Wrigley himself isvery plain about why he hired Durocher. "Losses at the gate don't worryme," he said recently, "but losses on the field do, and that's why wegot Durocher. I felt that the team just wasn't putting out. The reason Iarrived at that conclusion was that whenever we traded players away they seemedto become stars somewhere else. Maybe we were just too good to them. I decidedthat what we needed was somebody with the drive, the toughness and theleadership of Durocher to get their best out of them. Somebody to wake themup."

Leo Durocher wasnamed manager of the Cubs through a bizarre sequence of circumstances thatbegan on the evening of September 18 in Milwaukee. Durocher was having dinnerwith his close friend Herman Franks, the manager of the San Francisco Giants.Franks is one of 10 current major league managers who have either played orcoached under Leo. (The others: Stanky, Gene Mauch of the Phils, Wes Westrum ofthe Mets, Bobby Bragan of the Braves. Billy Herman of the Red Sox, Alvin Darkof the A's, Charley Dressen of the Tigers, Bill Rigney of the Angels and GilHodges of the Senators.) While at times there may be arguments between Durocherand some of them, these are always short-lived because they all admit that theylearned a lot of baseball while sitting at Leo's heels.

Franks andDurocher had a couple of drinks and were talking over the day's game, one thatFranks had managed and Durocher had announced for ABC-TV. Finally, Franks said,"Leo, you ought to be back managing. Sure, sure, I know, you got money andyou think you're happy, but you belong managing." Then, according to Leo,the rest of the conversation went something like:

Durocher: Herman,there's nothing I'm interested in. I'm doing pretty good with my radio and TV.Pulling down pretty good money.

Franks: Leo, youought to be managing the Chicago Cubs. That's your kind of team. Did you everthink about managing the Cubs? Maybe I could help you out if you'd beinterested.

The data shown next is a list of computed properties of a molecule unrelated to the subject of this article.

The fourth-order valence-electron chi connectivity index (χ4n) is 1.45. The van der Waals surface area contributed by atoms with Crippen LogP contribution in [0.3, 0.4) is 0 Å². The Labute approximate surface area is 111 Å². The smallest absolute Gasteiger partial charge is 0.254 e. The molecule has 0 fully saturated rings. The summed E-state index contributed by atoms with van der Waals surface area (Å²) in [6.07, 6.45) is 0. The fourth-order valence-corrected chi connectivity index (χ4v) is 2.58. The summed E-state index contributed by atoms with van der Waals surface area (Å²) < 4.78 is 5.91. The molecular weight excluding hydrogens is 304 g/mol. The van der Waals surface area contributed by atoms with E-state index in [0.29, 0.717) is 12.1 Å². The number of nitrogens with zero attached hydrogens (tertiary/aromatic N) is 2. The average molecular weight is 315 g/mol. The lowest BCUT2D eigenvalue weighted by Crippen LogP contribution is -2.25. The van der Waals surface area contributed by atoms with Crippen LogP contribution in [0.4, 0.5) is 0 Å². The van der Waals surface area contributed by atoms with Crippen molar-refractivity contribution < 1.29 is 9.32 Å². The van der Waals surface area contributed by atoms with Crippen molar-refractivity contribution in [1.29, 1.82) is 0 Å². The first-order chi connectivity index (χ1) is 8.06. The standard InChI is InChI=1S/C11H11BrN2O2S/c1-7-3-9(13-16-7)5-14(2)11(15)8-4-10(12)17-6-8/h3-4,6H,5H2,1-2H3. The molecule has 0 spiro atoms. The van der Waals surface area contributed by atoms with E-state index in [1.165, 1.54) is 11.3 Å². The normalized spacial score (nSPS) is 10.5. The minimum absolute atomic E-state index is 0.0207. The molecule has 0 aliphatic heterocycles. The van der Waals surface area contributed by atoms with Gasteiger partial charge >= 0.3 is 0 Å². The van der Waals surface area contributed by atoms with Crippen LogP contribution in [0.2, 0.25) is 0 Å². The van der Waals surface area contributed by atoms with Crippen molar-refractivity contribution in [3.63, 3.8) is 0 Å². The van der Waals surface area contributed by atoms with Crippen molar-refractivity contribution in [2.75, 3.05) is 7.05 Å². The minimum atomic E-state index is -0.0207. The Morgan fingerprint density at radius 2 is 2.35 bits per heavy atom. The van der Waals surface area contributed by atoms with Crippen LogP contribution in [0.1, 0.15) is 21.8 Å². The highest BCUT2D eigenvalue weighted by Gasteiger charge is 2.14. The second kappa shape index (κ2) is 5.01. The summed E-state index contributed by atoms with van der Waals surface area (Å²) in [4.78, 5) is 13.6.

Durocher: Yeah,yeah, Whale Belly, Durocher managing the Cubs. You must be going off yourrocker. Nobody has asked me.

Franks: Leo, I'llcall John Holland [vice-president of the Cubs] right now. He's a friend of mineand he is a pretty good guy.

Durocher: Sure,Herman, you do that.

To Leo's surprise.Herman did, while Durocher sat at the table. Franks came back and told Durocherthat Holland would be in touch with him shortly. Durocher did not know whetherFranks was joking or not.

"Everyonethinks that I have had a lot of offers to manage teams in the 10 years that Ihave not been managing," Leo said recently. "Sure there have beenoffers, and some of them were pretty good ones, too. But not as many as peoplethink. Both Larry and Lee MacPhail offered me the job as manager of theBaltimore Orioles before Hank Bauer got it. In 1959 Frank Lane and Nate Dolinin Cleveland wanted to replace Joe Gordon and made me an excellent offer. Wetalked in terms of a three-year contract and a big expense account and somestock. But I was making $105,000 a year from NBC, so I decided against it. Iliked living in California, I enjoyed what I was doing in television, and didnot really like the idea of moving to Cleveland.